Q: When did you start?

I got my first kilt a little more than three years ago. I would have purchased one sooner if I had found a way to.

Q: Where do you wear it?

There isn't a place that I won't wear a kilt. I have different kilts to replace pants in every situation from formal attire to back packing, and from a professional look to pajamas. I wear my kilt to work.

Q: How often do people you meet ask you about it?

I get asked about my kilt on a daily basis. It is a great conversation starter, and it is a fun way to meet new people.

Q: How do people treat you compared to before you started wearing it?

I get mostly positive responses. It is sort of like being a small time celebrity. Everyone looks and a lot of people ask about it. Before I started wearing a kilt I blended in to the crowd and usually didn't get noticed. Now everyone notices.

Often I meet people with Scottish heritage who own kilts that they wear only on special occasions like weddings or to highland games. This gives us an instant kinship and many of them have said that I inspire them to wear their kilt more often.

Q: Have you ever been treated rudely because of your unique attire?

Really only once that I can think of has any one said a negative comment about it to me.

Q: Have you ever felt embarrassed wearing it?

No actually. When I first decided to wear a kilt, I had to make the decision to "own it." I knew that if I was going to wear a kilt as everyday clothing I would have to wear it with pride. So I do.

Q: How many kilts do you own?

I have 8 kilts right now and I am always working on getting the next one. I have different styles of kilts. Most of them are the traditional kilts that you would think of, but I also have a Utilikilt which is a modernized kilt made here in the US that is made in a solid color and has pockets etc. I also have a feilidh mor or great kilt, which is a style of kilt that was worn in the 1600's and 1700's and is essentially 4.5 yards of double width tartan fabric that is hand pleated and belted on each time it is worn.

Q: What other Scottish accessories do you wear?

I wear kilt hose, a sporran (the pouch worn over the front apron of the kilt), flashes (garters to keep my kilt hose up), a sgian dubh (small knife traditionally worn in the top of the right sock), a Balmoral tam (Scottish hat).

Q: Can you play the bagpipes? Any other instruments?

I have started learning but I don't know much yet. I love bagpipe music though, I think its in my blood. I play bass guitar, and guitar.

Q: What Scottish clans are your ancestors from?

I have ancestors from many different Scottish clans. The two that I have the closest ties to, are Clan Gunn and Clan MacTaggart. On my Dad's side I am a Robinson, and Robinsons are a sept or family from Clan Gunn. My mother's maiden name is Taggart and the Taggarts came from clan MacTaggart.

Q: How is your name pronounced and what does it mean?

My name, Aryeh, is pronounced like you are reading the names of the letters R, E, A. It is a Hebrew name that means Lion. [He goes by Ari.]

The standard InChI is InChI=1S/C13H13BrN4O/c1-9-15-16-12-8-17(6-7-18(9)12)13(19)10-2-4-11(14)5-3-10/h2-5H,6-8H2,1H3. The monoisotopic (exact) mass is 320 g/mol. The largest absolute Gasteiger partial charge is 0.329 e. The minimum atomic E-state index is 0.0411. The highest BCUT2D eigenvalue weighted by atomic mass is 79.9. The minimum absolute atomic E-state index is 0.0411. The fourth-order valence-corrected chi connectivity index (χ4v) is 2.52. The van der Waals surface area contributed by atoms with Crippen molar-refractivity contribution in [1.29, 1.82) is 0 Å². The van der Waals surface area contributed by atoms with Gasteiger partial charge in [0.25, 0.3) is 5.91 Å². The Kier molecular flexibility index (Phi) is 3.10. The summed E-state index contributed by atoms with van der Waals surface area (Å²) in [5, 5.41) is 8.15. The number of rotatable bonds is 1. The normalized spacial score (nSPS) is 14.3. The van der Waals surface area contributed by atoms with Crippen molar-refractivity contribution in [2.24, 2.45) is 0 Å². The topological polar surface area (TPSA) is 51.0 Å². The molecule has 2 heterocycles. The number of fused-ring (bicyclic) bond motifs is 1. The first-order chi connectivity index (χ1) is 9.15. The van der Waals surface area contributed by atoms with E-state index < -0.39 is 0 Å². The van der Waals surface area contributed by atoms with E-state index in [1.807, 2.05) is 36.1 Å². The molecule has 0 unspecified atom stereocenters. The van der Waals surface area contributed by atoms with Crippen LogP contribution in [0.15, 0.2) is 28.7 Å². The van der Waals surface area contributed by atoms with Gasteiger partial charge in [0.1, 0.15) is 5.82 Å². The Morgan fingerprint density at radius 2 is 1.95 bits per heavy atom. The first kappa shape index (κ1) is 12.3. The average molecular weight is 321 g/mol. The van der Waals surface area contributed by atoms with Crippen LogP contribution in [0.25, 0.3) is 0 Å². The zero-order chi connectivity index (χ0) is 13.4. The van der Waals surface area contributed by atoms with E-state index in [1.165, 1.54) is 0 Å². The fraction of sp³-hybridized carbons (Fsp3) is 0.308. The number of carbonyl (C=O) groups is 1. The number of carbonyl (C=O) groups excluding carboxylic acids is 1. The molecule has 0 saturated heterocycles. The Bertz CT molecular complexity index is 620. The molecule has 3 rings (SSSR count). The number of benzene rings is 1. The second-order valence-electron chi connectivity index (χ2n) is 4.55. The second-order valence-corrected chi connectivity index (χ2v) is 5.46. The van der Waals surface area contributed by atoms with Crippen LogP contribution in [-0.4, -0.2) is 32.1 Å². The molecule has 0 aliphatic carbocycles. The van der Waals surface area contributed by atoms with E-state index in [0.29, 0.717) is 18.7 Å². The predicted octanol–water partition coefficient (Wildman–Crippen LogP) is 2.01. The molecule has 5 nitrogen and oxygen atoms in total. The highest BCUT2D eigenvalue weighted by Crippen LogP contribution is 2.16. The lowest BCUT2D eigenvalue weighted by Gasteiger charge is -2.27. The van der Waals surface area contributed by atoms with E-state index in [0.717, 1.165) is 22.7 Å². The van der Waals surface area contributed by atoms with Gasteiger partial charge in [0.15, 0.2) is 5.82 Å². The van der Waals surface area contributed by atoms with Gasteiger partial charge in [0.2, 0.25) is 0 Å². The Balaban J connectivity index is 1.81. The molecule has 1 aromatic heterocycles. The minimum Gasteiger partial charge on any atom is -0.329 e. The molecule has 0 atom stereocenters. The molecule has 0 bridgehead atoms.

Q: Where did you grow up?

I grew up in Pleasant Grove, Utah.

Q: How do you feel about the typical conformity of Utah culture?

I feel that every one should be free to choose whether to conform to the crowd or stand out from it. Do whichever makes you feel happy. Accept everyone for who they are.

It does make me a little sad when I read in the newspaper about high school students who are banned from wearing kilts from their proms, etc. I see this a few times each year across the country. It happened a couple of years ago here in Utah, from what I recall the school eventually apologized and let the student wear his kilt in the end. I think that kilts should be acceptable as everyday clothing for men in this country, and I am thankful that I haven't run into anyone who has judged me negatively for it yet.

Q: Your wife seems to be proud of your originality. How did she respond to your kilt when you met her?

Kaelin and I are both creative people and we are a little eccentric. We met in an art class and my kilt helped her to see my originality right off the bat. It was a great ice breaker.

Q: Has Kaelin ever been embarrassed by your kilt wearing habits?

Not yet.

Q: What do your parents think?

My parents tolerate it pretty well. They love and support me, and have gotten used to me being a little eccentric but I think they still hold out hope that I will "grow out of it."

Q: What do your in-laws think?

My in-laws have been great about accepting me for who I am and how I express myself.

Q: What do your kids think?

My kids think I am a little crazy at times but all in all they are supportive of my kilt habits.

Q: What advice do you have for others on being brave and secure with yourself?

You have to be proud of who you are. Don't stress too much about what others might think of you. Wearing a kilt every day constantly reminds me of my choice to be proud of who I am and where I come from. I have learned that as long as I am proud of wearing my kilt and I project that mentality, people around me will accept me, kilt and all.

Q: If you could be a character in a book or movie, who would you choose?

That's a tough one, but my inner nerd would have to pick Charles Bartowski from the TV series Chuck.

Don't you want to be his friend?

What I admire most about Ari's attitude is that he seems to expect the best from people. Rather than believing that others will be judgmental of his differences, he is proud and unafraid. In response, people respond positively and kindly to him.

What could you learn from Ari? What would you do differently if you didn't worry about being judged? Share it in the comments!